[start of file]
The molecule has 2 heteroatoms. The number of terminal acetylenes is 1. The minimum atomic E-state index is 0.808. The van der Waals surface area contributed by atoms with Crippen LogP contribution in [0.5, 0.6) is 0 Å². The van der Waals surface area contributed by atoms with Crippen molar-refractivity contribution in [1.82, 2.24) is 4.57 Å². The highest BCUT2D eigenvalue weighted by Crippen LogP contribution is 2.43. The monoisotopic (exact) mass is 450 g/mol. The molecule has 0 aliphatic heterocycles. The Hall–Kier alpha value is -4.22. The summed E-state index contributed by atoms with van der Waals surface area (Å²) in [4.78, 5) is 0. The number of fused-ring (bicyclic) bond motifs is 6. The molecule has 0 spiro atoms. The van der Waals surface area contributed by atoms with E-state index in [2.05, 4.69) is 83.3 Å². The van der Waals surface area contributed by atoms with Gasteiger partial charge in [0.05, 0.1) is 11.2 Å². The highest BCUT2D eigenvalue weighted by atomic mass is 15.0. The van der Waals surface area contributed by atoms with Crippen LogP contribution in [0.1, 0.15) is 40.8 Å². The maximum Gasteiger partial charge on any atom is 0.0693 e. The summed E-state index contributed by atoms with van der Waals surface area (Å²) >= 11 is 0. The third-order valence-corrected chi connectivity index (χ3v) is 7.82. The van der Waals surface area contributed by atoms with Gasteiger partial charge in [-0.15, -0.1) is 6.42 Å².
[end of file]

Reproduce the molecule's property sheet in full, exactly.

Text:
The molecule has 2 heteroatoms. The number of terminal acetylenes is 1. The minimum atomic E-state index is 0.808. The van der Waals surface area contributed by atoms with Crippen LogP contribution in [0.5, 0.6) is 0 Å². The van der Waals surface area contributed by atoms with Crippen molar-refractivity contribution in [1.82, 2.24) is 4.57 Å². The highest BCUT2D eigenvalue weighted by Crippen LogP contribution is 2.43. The monoisotopic (exact) mass is 450 g/mol. The molecule has 0 aliphatic heterocycles. The Hall–Kier alpha value is -4.22. The summed E-state index contributed by atoms with van der Waals surface area (Å²) in [4.78, 5) is 0. The number of fused-ring (bicyclic) bond motifs is 6. The molecule has 0 spiro atoms. The van der Waals surface area contributed by atoms with E-state index in [2.05, 4.69) is 83.3 Å². The van der Waals surface area contributed by atoms with Gasteiger partial charge in [0.05, 0.1) is 11.2 Å². The highest BCUT2D eigenvalue weighted by atomic mass is 15.0. The van der Waals surface area contributed by atoms with Crippen LogP contribution in [0.1, 0.15) is 40.8 Å². The maximum Gasteiger partial charge on any atom is 0.0693 e. The summed E-state index contributed by atoms with van der Waals surface area (Å²) >= 11 is 0. The third-order valence-corrected chi connectivity index (χ3v) is 7.82. The van der Waals surface area contributed by atoms with Gasteiger partial charge in [-0.15, -0.1) is 6.42 Å².